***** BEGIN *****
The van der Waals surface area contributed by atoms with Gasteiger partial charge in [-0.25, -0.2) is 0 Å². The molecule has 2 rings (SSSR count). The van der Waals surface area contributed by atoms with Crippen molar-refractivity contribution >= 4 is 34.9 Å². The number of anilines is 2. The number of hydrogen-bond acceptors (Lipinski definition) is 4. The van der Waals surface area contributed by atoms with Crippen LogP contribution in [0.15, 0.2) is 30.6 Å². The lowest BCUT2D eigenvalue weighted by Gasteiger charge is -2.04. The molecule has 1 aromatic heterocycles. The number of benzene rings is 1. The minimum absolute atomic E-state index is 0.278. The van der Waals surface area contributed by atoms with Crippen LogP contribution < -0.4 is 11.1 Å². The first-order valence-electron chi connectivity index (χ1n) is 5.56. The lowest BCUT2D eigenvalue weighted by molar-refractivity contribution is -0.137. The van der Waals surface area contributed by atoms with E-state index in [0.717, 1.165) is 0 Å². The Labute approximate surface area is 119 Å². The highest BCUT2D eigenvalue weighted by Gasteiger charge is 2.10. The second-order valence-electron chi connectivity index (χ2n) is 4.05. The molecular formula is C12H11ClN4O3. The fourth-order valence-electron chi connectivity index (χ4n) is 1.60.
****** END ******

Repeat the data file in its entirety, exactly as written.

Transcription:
The van der Waals surface area contributed by atoms with Gasteiger partial charge in [-0.25, -0.2) is 0 Å². The molecule has 2 rings (SSSR count). The van der Waals surface area contributed by atoms with Crippen molar-refractivity contribution >= 4 is 34.9 Å². The number of anilines is 2. The number of hydrogen-bond acceptors (Lipinski definition) is 4. The van der Waals surface area contributed by atoms with Crippen LogP contribution in [0.15, 0.2) is 30.6 Å². The lowest BCUT2D eigenvalue weighted by Gasteiger charge is -2.04. The molecule has 1 aromatic heterocycles. The number of benzene rings is 1. The minimum absolute atomic E-state index is 0.278. The van der Waals surface area contributed by atoms with Crippen LogP contribution < -0.4 is 11.1 Å². The first-order valence-electron chi connectivity index (χ1n) is 5.56. The lowest BCUT2D eigenvalue weighted by molar-refractivity contribution is -0.137. The van der Waals surface area contributed by atoms with E-state index in [0.717, 1.165) is 0 Å². The Labute approximate surface area is 119 Å². The highest BCUT2D eigenvalue weighted by Gasteiger charge is 2.10. The second-order valence-electron chi connectivity index (χ2n) is 4.05. The molecular formula is C12H11ClN4O3. The fourth-order valence-electron chi connectivity index (χ4n) is 1.60.